Aortic Abdominal Aneurysms (AAA) or Triple ‘A’ as they are commonly known as an incidence of 21 cases per 100,000 person-years in the west. There are about 15,000 deaths every year from this disease. What is worse than the incidence of rupture in about 4.4 % and is many cases proves fatal. It is the thirteenth leading cause of death in the west.

An aneurysm is a dilated artery and the aorta is the size of the garden hose pipe connecting the heart with the rest of the body and passing through the mid-line of the chest and the abdomen.

Since it is the main supplier of the blood to the entire body, its rupture leads to life-threatening bleeding.
Depending on its size and the rate of its growth the treatment varies from observation to emergency surgery which is not only very risky but has an exceptionally high mortality.

How do they present?

Mostly the patients are asymptomatic and are diagnosed on an ultrasound of the abdomen performed for some other problem.

Some, however, grow rapidly and it is not possible to predict which ones shall behave this way.

Once large then the patient may note:

  • A pulsatile mass around the belly button.
  • Deep constant ache in the abdomen.
  • Backache.

When to see a doctor?

  • Should you have any of the complaints listed above.
  • Anyone over 60 years who is a smoker and has a family history of AAA should be screened regularly.
  • There are no specific guidelines for females.

Why does it happen?

The exact cause is unknown but there are aggravating factors:

  • Tobacco use – this is the leading cause and directly affects the arteries. It promotes plaque formation, high blood pressure, and causes the aneurysm to grow faster by further damaging the aorta.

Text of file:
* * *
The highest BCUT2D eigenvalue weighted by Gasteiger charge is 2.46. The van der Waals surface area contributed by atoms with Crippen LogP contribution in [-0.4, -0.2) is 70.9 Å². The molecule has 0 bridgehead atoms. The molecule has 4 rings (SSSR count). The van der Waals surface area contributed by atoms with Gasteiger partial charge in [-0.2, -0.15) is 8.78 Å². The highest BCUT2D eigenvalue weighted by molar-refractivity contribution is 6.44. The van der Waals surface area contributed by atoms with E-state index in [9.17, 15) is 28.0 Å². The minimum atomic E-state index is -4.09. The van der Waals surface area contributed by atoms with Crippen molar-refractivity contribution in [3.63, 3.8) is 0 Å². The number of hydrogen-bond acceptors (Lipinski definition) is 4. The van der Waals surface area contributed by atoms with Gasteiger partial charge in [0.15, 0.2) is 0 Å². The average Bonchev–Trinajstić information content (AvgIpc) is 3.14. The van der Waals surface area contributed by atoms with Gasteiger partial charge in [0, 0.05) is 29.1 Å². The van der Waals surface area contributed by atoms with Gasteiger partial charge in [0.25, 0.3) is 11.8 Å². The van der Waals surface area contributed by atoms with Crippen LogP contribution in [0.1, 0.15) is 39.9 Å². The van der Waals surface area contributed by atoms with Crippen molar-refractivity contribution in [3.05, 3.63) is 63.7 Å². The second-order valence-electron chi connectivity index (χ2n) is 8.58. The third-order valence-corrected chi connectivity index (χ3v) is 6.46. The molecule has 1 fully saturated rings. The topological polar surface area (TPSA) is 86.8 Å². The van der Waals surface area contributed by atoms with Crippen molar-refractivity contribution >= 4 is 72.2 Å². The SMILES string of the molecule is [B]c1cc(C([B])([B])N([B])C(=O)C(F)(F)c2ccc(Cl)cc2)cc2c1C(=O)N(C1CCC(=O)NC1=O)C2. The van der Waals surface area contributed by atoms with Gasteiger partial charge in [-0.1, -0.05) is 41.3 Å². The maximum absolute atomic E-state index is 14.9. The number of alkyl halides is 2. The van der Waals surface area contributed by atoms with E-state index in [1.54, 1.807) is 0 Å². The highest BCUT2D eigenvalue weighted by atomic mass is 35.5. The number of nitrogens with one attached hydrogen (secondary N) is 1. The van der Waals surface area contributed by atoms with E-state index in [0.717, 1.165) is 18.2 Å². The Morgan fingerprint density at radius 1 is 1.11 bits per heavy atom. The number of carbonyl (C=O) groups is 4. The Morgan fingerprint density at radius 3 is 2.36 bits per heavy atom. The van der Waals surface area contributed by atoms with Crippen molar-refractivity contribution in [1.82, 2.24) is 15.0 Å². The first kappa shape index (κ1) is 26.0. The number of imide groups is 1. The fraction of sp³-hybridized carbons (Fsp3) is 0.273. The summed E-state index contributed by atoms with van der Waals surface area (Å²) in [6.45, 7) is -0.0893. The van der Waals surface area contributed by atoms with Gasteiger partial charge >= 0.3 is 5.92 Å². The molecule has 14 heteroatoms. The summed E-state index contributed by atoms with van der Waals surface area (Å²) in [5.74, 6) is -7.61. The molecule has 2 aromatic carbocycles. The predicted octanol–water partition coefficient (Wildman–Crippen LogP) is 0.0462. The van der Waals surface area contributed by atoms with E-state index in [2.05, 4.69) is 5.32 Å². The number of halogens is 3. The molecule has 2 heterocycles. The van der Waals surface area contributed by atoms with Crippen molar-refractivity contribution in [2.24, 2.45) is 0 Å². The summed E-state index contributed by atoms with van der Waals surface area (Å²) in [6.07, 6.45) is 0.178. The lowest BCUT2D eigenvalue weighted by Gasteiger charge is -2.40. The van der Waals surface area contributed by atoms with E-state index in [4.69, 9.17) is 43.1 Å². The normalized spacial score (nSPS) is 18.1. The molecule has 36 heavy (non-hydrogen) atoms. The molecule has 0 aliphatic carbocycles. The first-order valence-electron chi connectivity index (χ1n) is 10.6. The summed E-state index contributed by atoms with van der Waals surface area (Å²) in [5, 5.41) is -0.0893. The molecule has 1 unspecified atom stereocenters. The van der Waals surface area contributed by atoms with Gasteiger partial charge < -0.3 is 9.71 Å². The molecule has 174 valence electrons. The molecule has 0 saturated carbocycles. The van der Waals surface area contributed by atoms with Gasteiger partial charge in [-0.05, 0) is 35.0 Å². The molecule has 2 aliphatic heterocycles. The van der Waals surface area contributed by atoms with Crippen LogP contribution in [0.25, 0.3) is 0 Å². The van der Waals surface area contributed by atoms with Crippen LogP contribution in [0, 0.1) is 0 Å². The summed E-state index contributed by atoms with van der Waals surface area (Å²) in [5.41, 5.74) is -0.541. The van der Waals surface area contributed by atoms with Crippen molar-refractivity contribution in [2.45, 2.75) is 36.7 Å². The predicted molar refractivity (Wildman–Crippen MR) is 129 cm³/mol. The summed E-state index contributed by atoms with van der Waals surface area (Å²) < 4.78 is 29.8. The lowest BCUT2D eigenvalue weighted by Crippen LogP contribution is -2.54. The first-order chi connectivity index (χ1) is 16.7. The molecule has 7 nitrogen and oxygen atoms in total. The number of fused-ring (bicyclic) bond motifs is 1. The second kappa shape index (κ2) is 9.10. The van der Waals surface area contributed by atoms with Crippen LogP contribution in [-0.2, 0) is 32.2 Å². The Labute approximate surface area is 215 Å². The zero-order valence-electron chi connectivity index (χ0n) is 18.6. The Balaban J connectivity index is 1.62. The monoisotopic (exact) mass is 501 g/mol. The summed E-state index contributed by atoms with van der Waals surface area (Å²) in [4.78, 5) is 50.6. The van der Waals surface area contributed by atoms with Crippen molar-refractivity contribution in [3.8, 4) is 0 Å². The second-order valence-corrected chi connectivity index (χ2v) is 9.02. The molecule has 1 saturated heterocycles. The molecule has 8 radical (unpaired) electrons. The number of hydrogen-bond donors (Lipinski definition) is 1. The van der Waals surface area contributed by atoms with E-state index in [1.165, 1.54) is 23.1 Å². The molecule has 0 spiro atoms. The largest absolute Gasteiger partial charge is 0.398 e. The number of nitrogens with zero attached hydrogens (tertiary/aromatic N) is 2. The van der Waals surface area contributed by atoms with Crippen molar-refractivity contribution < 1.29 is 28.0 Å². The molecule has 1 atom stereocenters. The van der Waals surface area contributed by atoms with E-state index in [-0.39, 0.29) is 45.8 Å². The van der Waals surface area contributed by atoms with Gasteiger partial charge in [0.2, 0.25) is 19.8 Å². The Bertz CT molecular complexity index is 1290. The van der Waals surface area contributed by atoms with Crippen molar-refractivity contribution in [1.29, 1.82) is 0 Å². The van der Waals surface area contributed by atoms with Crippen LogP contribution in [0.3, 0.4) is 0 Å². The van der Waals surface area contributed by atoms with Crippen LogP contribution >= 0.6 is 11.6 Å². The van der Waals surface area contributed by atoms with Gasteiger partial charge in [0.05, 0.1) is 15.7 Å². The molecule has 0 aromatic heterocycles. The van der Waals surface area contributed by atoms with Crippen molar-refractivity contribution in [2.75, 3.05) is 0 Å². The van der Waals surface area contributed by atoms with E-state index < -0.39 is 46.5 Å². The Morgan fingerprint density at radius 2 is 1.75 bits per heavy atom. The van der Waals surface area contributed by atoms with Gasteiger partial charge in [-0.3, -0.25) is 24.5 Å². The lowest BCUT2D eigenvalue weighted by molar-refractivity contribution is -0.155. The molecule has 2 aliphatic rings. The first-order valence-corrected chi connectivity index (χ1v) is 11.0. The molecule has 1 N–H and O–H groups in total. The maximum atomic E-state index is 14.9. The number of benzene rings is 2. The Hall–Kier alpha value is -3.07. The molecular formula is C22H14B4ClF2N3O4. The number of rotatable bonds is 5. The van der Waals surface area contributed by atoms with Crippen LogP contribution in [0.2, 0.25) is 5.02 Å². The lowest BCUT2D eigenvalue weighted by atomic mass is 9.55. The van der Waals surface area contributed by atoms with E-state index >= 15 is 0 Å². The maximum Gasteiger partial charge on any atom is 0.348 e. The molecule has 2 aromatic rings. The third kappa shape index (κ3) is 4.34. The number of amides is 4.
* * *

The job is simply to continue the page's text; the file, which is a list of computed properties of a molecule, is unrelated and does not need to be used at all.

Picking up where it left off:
• Atherosclerosis – it is the deposit of fat in the wall of the artery thus increasing the risk of aneurysm.
  • Vasculitis – it is the infection of the arterial wall. It leads to the weakening of the arterial wall leading to the formation of the aneurysm.

Who is more prone?

  • Age – over 65 years is commoner.
  • Tobacco abuse – this is a strong risk factor and the damage to the aorta is directly proportional to the length of smoking.
  • Atherosclerosis –deposit fat in the arterial wall which damages it and increases the risk of the aneurysm.
  • Sex – it is commoner in males.
  • Family history – those with a strong family history have a higher incidence of AAA, at a younger age and greater chances of rupture.

How does one know that the AAA has burst?

  • Sudden pain in the abdomen or back which persists
  • Sweating – cold and clammy
  • Dizziness
  • Nausea and vomiting
  • Unrecordable blood pressure
  • Rapid pulse
  • Loss of consciousness

How can you help yourself?

You can help yourself by making lifestyle changes – by quitting smoking, eating a healthy diet, and exercising daily

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